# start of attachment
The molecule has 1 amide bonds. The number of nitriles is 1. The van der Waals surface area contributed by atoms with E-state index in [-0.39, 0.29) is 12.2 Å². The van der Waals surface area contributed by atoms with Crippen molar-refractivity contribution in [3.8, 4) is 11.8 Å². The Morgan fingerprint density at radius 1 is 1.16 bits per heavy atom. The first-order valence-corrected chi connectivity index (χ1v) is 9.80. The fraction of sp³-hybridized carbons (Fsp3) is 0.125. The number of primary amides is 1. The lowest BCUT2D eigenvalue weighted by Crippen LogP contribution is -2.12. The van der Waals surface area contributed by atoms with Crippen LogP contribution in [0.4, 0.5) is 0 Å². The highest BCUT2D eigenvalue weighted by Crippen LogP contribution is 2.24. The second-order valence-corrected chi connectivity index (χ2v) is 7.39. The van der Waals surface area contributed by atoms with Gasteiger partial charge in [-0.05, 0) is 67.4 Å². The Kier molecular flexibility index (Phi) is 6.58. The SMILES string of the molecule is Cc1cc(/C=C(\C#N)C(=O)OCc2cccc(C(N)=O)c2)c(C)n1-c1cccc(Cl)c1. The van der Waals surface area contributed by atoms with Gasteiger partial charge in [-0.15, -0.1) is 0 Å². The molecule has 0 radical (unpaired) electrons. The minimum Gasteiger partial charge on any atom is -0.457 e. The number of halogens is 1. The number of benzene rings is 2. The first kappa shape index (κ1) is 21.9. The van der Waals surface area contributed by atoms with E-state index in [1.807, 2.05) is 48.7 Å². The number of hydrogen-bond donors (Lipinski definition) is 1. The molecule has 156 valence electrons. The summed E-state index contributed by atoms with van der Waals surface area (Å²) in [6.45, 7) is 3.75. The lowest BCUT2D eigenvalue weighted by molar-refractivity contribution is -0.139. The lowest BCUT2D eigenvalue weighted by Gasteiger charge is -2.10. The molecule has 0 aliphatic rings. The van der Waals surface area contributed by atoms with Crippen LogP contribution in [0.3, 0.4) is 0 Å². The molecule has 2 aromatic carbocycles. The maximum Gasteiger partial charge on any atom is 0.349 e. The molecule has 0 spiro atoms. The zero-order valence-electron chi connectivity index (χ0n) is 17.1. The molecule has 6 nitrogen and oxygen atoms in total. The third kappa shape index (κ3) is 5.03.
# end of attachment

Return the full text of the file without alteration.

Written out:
The molecule has 1 amide bonds. The number of nitriles is 1. The van der Waals surface area contributed by atoms with E-state index in [-0.39, 0.29) is 12.2 Å². The van der Waals surface area contributed by atoms with Crippen molar-refractivity contribution in [3.8, 4) is 11.8 Å². The Morgan fingerprint density at radius 1 is 1.16 bits per heavy atom. The first-order valence-corrected chi connectivity index (χ1v) is 9.80. The fraction of sp³-hybridized carbons (Fsp3) is 0.125. The number of primary amides is 1. The lowest BCUT2D eigenvalue weighted by Crippen LogP contribution is -2.12. The van der Waals surface area contributed by atoms with Crippen LogP contribution in [0.4, 0.5) is 0 Å². The highest BCUT2D eigenvalue weighted by Crippen LogP contribution is 2.24. The second-order valence-corrected chi connectivity index (χ2v) is 7.39. The van der Waals surface area contributed by atoms with Gasteiger partial charge in [-0.05, 0) is 67.4 Å². The Kier molecular flexibility index (Phi) is 6.58. The SMILES string of the molecule is Cc1cc(/C=C(\C#N)C(=O)OCc2cccc(C(N)=O)c2)c(C)n1-c1cccc(Cl)c1. The van der Waals surface area contributed by atoms with Gasteiger partial charge in [-0.15, -0.1) is 0 Å². The molecule has 0 radical (unpaired) electrons. The minimum Gasteiger partial charge on any atom is -0.457 e. The number of halogens is 1. The number of benzene rings is 2. The first kappa shape index (κ1) is 21.9. The van der Waals surface area contributed by atoms with E-state index in [1.807, 2.05) is 48.7 Å². The number of hydrogen-bond donors (Lipinski definition) is 1. The molecule has 156 valence electrons. The summed E-state index contributed by atoms with van der Waals surface area (Å²) in [6.45, 7) is 3.75. The lowest BCUT2D eigenvalue weighted by molar-refractivity contribution is -0.139. The lowest BCUT2D eigenvalue weighted by Gasteiger charge is -2.10. The molecule has 0 aliphatic rings. The van der Waals surface area contributed by atoms with Crippen LogP contribution in [0.3, 0.4) is 0 Å². The molecule has 2 aromatic carbocycles. The maximum Gasteiger partial charge on any atom is 0.349 e. The molecule has 0 spiro atoms. The zero-order valence-electron chi connectivity index (χ0n) is 17.1. The molecule has 6 nitrogen and oxygen atoms in total. The third kappa shape index (κ3) is 5.03.